Why? Well, "S" is for stressed, and "0" is the number of Starbucks readily accessible to me on my way to work in the morning.
Bear with me - this is bound to be a rambling post that's all over the place.
Some of you follow me on Twitter and some on FB. I've said more on Twitter than on FB, because my niece and nephews are on my FB page, and I don't know how much my sister has told them yet, as far as my dad.
The stomach cancer has spread. Because of his weakened state, they simply cannot treat the cancer. Chemo is poison; it kills off the bad cells, but it kills the good ones, too. Not to mention the surgeries he's had on his stomach (the first one in 2008, when we found the cancer - and then the latest for the ruptured ulcer last month). His GI system is just not in tact enough to take anymore. Whereas your stomach or my stomach could take a jejunostomy feeding tube (also known as a J-tube), his stomach cannot.
The other more pressing issue, is that he is continuing to aspirate. The little bit of food that he does try to eat, his stomach is not processing very well. When he aspirates, it goes into his lungs, causing aspiration pneumonia. He has it in the left lung already. They gave him a course of antibiotics, but the recent chest x-rays showed that it's in his right lung now. The doctor told us today that it is this pneumonia that will likely cause his death, not so much the actual cancer.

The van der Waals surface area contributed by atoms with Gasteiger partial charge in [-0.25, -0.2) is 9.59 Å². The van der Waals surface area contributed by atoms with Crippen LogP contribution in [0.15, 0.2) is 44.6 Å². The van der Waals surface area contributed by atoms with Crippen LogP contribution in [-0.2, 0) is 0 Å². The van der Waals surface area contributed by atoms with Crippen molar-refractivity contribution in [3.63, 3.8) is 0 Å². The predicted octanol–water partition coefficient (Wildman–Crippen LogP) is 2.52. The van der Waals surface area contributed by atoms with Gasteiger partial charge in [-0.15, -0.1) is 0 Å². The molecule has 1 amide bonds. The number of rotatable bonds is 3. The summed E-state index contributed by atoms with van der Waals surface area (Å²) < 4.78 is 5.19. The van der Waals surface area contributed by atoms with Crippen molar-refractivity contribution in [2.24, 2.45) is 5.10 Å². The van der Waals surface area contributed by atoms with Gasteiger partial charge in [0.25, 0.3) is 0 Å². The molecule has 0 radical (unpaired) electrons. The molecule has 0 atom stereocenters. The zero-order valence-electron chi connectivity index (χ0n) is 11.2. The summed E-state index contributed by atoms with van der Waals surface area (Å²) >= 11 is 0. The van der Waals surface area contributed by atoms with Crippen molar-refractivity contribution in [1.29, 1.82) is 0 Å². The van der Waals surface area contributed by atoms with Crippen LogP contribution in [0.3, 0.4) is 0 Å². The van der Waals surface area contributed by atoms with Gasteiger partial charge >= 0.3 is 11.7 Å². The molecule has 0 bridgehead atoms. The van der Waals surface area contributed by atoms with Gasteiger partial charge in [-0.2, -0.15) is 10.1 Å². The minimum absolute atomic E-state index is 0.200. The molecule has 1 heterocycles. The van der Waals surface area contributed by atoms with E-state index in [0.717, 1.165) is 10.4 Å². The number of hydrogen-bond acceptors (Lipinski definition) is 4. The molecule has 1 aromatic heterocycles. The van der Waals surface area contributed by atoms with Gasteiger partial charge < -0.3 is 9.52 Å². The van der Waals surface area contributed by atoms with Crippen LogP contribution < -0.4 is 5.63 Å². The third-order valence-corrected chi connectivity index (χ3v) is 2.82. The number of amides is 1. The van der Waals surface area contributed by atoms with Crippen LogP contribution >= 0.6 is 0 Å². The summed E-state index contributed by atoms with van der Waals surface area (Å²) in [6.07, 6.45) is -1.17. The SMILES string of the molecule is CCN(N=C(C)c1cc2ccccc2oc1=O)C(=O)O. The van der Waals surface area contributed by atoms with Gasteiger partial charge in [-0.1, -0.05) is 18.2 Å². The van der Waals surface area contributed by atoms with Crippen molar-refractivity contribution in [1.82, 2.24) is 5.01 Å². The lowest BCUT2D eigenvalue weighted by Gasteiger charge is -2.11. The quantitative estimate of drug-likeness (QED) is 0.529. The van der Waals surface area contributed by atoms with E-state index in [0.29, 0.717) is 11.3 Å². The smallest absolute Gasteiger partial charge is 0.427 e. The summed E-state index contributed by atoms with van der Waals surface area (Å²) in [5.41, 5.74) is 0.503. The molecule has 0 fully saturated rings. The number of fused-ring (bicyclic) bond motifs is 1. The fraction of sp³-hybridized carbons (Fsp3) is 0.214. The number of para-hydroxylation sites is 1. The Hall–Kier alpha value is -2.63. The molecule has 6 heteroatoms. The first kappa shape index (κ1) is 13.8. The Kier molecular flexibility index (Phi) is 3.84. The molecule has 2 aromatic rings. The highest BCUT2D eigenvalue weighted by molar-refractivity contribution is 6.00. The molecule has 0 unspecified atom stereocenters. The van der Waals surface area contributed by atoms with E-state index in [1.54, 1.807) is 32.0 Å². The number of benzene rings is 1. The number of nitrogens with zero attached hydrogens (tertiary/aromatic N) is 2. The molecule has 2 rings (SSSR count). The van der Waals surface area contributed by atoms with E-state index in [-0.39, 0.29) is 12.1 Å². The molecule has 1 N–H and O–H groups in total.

My brother T and I have been the information gateway for my siblings and my mom. We get the info from the doctors, and then we pass it on. J has been to some of the meetings, but not all. He's got a crazy work schedule and two kids, so it's hard with shuttling them back and forth to after school activities, etc. I know that T has been keeping J informed...but I think it just really hit him today when the doctor, the palliative care nurse, and the Hospice coordinator pretty much all said the same thing: Dad is dying. He's not going to get better.
Both my brothers are the ultimate "big brothers." They would do whatever they needed to do to protect me and my sisters, and they care about our family. J especially. He also is the closest to my dad and - ironically - the most like him. Which means he is the worrier and he is not that good in the stressful situations. I love him to death, but it's just not his thing. It isn't/wasn't my dad's thing either. I knew that he would take it the hardest.
I don't think I've ever seen him cry. And I was just not prepared to see it in the meeting today with Hospice. When we walked into the small meeting room, there were 5 chairs in an L shape. The hospice rep sat where there were two chairs, and then we occupied the other three chairs with T in the middle of both of us.